For an entry fee of $110, a boat could be entered with one or two men. A five-fish limit was observed, and prizes were awarded for greatest total weight, and for the first and second largest individual fish. The total purse for the event was $12,870, first place worth $3,000, second worth $2,000, and third at $1,000. The tournament paid the top 23 finishers.
The event attracted professional fishermen with corporate sponsorships, as well as recreational amateurs from Kentucky, Tennessee, Missouri, and Indiana. In all, 117 boats entered into the catch-and-release contest.
Unpredictable Kentucky spring weather proved to be as much of a curse as a blessing. The team of Fred Sykes of Morganfield and Cliff Burleson of Sturgis brought in a catch of 14.7 pounds earl into the weigh in.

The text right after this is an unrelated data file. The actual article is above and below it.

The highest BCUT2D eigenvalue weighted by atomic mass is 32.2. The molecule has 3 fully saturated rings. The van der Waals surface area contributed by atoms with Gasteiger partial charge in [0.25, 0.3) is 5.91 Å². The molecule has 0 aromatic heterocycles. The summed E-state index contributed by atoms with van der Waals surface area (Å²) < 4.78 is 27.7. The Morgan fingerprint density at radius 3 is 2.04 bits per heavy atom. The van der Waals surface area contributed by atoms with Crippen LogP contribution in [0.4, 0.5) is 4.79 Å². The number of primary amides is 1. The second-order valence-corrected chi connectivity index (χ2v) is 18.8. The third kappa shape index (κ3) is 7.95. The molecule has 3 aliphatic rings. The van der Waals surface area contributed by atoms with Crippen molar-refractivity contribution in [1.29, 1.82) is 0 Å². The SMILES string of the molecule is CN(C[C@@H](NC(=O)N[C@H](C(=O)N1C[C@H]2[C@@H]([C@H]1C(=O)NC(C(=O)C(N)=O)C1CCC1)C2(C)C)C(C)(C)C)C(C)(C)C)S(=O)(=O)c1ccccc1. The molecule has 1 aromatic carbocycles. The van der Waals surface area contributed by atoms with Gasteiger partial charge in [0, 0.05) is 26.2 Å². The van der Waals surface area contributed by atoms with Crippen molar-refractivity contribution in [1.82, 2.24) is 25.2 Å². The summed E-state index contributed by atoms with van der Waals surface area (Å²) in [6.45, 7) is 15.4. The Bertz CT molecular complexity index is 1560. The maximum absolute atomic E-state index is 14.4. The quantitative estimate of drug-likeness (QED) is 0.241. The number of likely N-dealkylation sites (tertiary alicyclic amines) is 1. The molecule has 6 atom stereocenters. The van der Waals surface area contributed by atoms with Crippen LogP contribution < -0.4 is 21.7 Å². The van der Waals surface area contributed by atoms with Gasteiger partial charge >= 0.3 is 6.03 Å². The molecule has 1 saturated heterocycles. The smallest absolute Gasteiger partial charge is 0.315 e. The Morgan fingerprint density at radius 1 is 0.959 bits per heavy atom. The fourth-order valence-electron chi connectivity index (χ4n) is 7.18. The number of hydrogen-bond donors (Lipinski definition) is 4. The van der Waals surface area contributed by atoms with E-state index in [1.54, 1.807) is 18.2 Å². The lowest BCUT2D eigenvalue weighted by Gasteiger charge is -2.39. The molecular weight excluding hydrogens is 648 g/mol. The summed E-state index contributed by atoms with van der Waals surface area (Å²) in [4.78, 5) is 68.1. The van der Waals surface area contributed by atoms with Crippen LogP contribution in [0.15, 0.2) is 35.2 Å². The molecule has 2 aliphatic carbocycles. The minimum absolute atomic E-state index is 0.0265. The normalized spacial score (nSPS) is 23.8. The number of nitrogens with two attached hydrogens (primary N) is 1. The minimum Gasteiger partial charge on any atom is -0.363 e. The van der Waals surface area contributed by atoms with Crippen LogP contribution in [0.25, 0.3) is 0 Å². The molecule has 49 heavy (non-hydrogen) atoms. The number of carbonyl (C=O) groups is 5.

“It felt like the North Atlantic out there when the wind got up,” said Burleson of the wind and drizzle.
Consistency in the weather was missed. Stephen Nesmith of Madisonville explained, “There would be a lot more big fish caught if the weather had stayed cloudy. I caught a lot of small fish that I had to throw back.”
For Nesmith, the tournament was more personal than winning or placing in. “I lost my mother-in-law to cancer two years ago. Relay for Life helps raise money for a great cause. If you’ve ever had your life touched by cancer, then you can appreciate that. I will come back next year just for the cause. If I could only fish in one tournament, it would be this one right here.”
For over an hour, boats pulled in and weighed their catches. Local businessman Rick Chidester presided over the weigh-in and acted as the master of ceremonies.
For the rest of this story, please see this week's edition of The Cadiz Record.